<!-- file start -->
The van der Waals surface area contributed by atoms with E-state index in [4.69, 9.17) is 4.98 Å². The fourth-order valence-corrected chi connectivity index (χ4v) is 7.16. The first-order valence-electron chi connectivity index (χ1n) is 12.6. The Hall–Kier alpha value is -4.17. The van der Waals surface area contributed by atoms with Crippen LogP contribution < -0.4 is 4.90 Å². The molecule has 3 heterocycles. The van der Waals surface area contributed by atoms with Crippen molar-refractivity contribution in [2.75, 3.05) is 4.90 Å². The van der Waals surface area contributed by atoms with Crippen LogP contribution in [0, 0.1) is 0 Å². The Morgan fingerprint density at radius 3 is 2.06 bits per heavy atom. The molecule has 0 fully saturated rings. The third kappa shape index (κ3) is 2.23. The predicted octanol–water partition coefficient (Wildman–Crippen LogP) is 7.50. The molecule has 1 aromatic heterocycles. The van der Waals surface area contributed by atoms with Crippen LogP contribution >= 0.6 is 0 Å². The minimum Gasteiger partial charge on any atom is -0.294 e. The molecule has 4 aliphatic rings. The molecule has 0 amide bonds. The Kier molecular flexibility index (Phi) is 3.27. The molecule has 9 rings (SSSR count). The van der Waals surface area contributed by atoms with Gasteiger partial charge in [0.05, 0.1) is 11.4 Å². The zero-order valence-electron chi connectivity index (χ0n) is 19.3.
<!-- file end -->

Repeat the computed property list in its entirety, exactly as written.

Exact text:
The van der Waals surface area contributed by atoms with E-state index in [4.69, 9.17) is 4.98 Å². The fourth-order valence-corrected chi connectivity index (χ4v) is 7.16. The first-order valence-electron chi connectivity index (χ1n) is 12.6. The Hall–Kier alpha value is -4.17. The van der Waals surface area contributed by atoms with Crippen LogP contribution < -0.4 is 4.90 Å². The molecule has 3 heterocycles. The van der Waals surface area contributed by atoms with Crippen molar-refractivity contribution in [2.75, 3.05) is 4.90 Å². The van der Waals surface area contributed by atoms with Crippen LogP contribution in [0, 0.1) is 0 Å². The Morgan fingerprint density at radius 3 is 2.06 bits per heavy atom. The molecule has 0 fully saturated rings. The third kappa shape index (κ3) is 2.23. The predicted octanol–water partition coefficient (Wildman–Crippen LogP) is 7.50. The molecule has 1 aromatic heterocycles. The van der Waals surface area contributed by atoms with Crippen LogP contribution >= 0.6 is 0 Å². The minimum Gasteiger partial charge on any atom is -0.294 e. The molecule has 4 aliphatic rings. The molecule has 0 amide bonds. The Kier molecular flexibility index (Phi) is 3.27. The molecule has 9 rings (SSSR count). The van der Waals surface area contributed by atoms with Gasteiger partial charge in [0.05, 0.1) is 11.4 Å². The zero-order valence-electron chi connectivity index (χ0n) is 19.3.